Minimalism Life

As I unlocked the front door, my daughter had just fallen asleep. In the quiet still of the front porch, my rock bottom had whimpered into existence.

I realized that this was going to be every time.

I worked in London, commuting to afford a house relatively nearby. We had renovated and furnished that house through debt. These things required this lifestyle. This lifestyle enabled all these things.

My adult life had been spent this way. On autopilot, doing everything I was supposed to do. A house. A bigger house. Promotions. Thinking contentment from life was right around the corner with just a little bit more.

What did I want from my life? To spend it frantically rushing just to miss a simple goodnight?

I told myself that this wasn’t who I really was. The impatient, impolite, so-called important suits and ties? That was their lives, their values, not mine. The odious truth was that my actions had proved otherwise.

This was it. A so-called successful life.

And then the world stood still.

During lockdown, I was looking around my stuffed-to-the-brim ‘one day I’ll get to this’ collection of things.

  • I had hundreds of Video Games. Unplayed.
  • I had hundreds of Blu-rays and DVDs. Unwatched.
  • I had mountains of memorabilia and sealed action figures. Unopened.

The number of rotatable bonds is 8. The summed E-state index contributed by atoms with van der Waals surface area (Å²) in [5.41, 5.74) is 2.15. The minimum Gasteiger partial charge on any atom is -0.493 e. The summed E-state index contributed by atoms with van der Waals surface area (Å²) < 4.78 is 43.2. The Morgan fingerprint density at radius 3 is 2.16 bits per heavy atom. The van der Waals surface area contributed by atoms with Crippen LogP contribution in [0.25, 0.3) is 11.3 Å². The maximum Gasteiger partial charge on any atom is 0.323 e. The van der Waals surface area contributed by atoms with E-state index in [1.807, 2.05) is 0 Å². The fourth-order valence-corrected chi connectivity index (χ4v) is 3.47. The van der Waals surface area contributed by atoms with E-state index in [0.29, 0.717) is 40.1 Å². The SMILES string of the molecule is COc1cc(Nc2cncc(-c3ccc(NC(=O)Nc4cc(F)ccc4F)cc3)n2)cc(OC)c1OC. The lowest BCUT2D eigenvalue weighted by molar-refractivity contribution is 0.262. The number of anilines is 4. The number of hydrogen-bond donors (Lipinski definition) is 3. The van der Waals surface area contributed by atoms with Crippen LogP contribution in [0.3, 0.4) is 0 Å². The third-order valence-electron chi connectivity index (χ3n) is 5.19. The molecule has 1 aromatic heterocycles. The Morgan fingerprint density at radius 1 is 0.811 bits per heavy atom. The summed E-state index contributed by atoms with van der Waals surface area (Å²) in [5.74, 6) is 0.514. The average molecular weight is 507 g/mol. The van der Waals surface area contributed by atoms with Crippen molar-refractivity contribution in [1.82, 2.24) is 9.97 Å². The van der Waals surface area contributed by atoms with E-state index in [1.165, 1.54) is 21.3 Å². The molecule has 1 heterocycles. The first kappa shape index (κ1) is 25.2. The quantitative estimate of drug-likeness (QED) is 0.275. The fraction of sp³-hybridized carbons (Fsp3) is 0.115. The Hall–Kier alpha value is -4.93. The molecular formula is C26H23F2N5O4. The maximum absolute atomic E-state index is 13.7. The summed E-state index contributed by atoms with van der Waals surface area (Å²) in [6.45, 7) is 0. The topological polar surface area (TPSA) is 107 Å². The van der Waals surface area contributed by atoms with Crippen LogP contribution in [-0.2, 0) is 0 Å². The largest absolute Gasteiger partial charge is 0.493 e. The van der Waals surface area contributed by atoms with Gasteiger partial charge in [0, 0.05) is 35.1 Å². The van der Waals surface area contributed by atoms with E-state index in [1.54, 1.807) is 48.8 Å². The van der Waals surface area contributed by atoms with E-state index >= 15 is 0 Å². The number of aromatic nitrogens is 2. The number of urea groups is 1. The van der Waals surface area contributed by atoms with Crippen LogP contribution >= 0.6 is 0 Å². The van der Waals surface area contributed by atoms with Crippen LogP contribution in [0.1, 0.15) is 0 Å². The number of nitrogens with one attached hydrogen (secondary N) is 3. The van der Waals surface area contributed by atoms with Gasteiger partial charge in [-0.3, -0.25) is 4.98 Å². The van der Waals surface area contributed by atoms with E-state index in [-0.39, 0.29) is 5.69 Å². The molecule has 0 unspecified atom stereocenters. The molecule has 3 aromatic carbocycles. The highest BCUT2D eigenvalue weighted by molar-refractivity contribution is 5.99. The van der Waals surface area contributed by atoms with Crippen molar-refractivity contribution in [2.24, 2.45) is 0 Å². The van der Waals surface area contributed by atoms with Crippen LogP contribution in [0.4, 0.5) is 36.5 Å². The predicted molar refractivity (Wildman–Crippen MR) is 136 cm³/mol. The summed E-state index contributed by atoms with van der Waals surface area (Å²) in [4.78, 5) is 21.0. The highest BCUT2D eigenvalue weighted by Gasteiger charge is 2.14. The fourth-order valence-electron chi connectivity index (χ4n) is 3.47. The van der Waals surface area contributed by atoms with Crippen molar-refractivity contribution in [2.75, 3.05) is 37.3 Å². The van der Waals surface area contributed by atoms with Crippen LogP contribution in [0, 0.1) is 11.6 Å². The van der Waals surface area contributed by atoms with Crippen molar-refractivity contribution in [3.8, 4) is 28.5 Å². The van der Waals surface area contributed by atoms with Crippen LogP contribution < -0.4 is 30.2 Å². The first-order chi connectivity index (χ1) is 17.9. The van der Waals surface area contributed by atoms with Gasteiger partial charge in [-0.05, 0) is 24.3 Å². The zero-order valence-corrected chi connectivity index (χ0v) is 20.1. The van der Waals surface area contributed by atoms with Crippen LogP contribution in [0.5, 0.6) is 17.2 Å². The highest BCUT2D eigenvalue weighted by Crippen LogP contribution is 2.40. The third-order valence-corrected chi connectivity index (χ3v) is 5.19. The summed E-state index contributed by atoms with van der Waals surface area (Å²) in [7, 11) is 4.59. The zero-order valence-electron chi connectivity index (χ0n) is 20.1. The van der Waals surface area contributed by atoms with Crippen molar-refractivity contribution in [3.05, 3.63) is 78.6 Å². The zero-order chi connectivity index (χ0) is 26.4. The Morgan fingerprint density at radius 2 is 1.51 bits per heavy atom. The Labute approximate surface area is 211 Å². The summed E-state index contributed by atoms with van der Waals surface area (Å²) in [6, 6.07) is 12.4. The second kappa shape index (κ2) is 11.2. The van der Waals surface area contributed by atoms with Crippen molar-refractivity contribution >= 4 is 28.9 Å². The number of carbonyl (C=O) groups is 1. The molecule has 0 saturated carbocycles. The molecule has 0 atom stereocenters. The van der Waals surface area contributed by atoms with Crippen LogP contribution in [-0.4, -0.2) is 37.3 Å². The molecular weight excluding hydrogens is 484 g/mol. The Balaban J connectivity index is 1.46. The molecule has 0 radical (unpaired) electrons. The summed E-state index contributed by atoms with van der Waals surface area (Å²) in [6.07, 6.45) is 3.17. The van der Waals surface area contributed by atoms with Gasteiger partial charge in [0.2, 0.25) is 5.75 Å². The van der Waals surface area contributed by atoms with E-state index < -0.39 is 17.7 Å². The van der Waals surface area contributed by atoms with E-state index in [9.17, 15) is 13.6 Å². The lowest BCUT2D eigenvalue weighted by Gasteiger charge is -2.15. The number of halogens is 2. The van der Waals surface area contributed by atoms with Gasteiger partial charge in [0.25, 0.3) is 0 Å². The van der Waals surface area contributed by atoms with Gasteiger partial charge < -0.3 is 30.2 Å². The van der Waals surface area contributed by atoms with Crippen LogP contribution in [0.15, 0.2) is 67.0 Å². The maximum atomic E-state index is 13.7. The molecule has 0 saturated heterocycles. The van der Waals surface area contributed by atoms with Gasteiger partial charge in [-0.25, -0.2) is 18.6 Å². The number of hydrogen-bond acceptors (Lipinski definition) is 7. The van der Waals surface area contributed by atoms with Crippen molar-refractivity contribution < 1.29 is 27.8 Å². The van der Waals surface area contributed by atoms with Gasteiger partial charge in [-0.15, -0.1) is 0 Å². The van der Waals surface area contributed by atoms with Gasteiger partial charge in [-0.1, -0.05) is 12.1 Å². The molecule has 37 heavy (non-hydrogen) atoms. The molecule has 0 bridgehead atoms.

• I had shelves of comics, graphic novels and books. Unread.
  • I had a trunk full of filmmaking and music equipment. Unused.

The ‘one day I’ll get to this’ opportunity was here. Now. And I didn’t want to get to any of it.

In the context of lockdown, with time to spare and with these recent realizations, the documentary Minimalism resonated with me on a second watch. I saw the opportunity to change things. I started selling, donating, recycling, and purging.

A weight began to lift. I came to realize that:

  • I owned the video games because I told myself I was a gamer and that’s what gamers have.
  • I owned the books because I wanted people to see how well-read I was.
  • I owned the movies and action figures because I told myself it shows that I get pop culture.
  • I owned the filmmaking and music equipment because I was an aspiring film maker, and it will make me a better composer.

But it was not things that defined me.

After working to pay off our non-mortgage debts and downsizing our house, I was able to embark on a new journey away from finance, towards creative endeavors and more active parenting.

It is at the start of this new season of my life that I am writing these words.

Through the privilege of “succeeding” that prior way in life, I could see that it wasn’t for me.

Less stuff.
A less fancy job title.
Less hours commuting.
Less salary.
Less costs.
Less stress.
More time.
More peace.
More moments.
More creativity.
More possibilities.
More life.